Hamilton's voluminous writings during Washington's two administrations comprised a single, massive plea that the United States weigh its interests carefully before venturing abroad. Still, the persistent upheavals on the European continent, and their extension onto the Atlantic, touched American interests and sentiments sufficiently to keep alive the tensions between realists and idealists as they sought to influence national reactions to events abroad. The Napoleonic wars, especially as they ventured onto the Atlantic in one gigantic commercial conflict between the British navy and Napoleon's continental system, challenged the profits of America's neutral trade with Europe's belligerents. President Jefferson demanded both British and French recognition of American neutral rights and responded to his failure to obtain either with his embargo on American trade in late 1807. Under President Madison, after 1809 the country's frustration and animosity began to center on Britain because its infringements on the principle of freedom of the seas were more apparent than those of France.
As anti-British sentiment pushed the country toward war, it separated idealist sentiment, which focused on British immorality and the need to defend the principle of neutral trade, from realist arguments that war with Britain would be needless and futile. What those known as the War Hawks in Congress required was a rationale that would justify a declaration of war; the Republican Party, generally cohesive, would readily fall into line. That rationale lay in the supposition that Britain sought less the defense of belligerent rights than the ruination of the United States itself. Henry Clay of Kentucky claimed proof that Britain "will do everything to destroy us." Peter B. Porter of New York added that if the United States continued to submit to British indignities, it "might safely calculate to be kicked and cuffed for the whole of the remainder of [its] life." For some War Hawks, Britain desired no less than the recolonization of America. John A. Harper of New Hampshire charged that British conduct "bespeaks a determination to rule us, and can only be answered by the appeal to the God of Battles." Similarly, John C. Calhoun of South Carolina warned Congress that Britain was determined to reduce the United States to a colonial status.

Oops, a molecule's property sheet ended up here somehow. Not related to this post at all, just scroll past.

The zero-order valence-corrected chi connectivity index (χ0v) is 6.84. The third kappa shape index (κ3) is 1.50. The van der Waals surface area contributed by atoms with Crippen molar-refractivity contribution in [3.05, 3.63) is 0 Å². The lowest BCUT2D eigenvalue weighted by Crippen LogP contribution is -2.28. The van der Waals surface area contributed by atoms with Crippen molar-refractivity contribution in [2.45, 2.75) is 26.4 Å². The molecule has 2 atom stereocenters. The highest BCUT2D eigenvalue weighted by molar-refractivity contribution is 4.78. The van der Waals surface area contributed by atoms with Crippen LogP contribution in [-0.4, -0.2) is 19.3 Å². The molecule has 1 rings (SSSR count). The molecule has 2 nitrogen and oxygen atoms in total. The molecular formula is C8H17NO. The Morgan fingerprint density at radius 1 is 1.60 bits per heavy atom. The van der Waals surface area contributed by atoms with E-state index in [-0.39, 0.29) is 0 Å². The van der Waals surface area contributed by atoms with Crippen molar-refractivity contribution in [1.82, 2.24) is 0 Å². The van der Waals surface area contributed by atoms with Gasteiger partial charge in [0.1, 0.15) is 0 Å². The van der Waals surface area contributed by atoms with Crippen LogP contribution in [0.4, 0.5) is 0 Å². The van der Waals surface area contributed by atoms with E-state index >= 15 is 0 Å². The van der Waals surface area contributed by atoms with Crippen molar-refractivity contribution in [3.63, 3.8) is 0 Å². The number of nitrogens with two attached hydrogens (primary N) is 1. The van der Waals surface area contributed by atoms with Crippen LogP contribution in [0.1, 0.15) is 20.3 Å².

Realists in Congress contested the march toward war. John Randolph, Virginia's noted conservative, questioned the assumption that American honor and security required a British-American conflict. In December 1811, he reminded Congress that the United States had no interest in contributing to Napoleon's success. Why, he wondered, should the country regard Britain as its special enemy? Every consideration of blood, language, religion, and interest, he observed, should incline the American people toward England. Randolph reminded Congress that the United States had no power to defeat England in war. Similarly, John Quincy Adams, U.S. minister in St. Petersburg, recalled from the Gospel of Saint Luke (14:31): "Or what king, going to make war against another king, sitteth not down first, and consulteth whether he be able with ten thousand to meet him that cometh against him with twenty thousand." The conditions confronting the United States, Adams reminded his wife, Abigail, on 1 January 1812, were even less favorable than that. When Congress, without preparation, declared war on 19 June 1812, Obadiah German of New York condemned the action. "After the war is once commenced…," he warned, "I presume gentlemen will find something more forcible than empty war speeches will be necessary." It was his purpose, said German, "to check the precipitate step of plunging [the] country prematurely into a war, without any of the means of making the war terrible to the enemy; and with the certainty that it will be terrible to ourselves." Having declared war, the country would have peace only with the enemy's consent.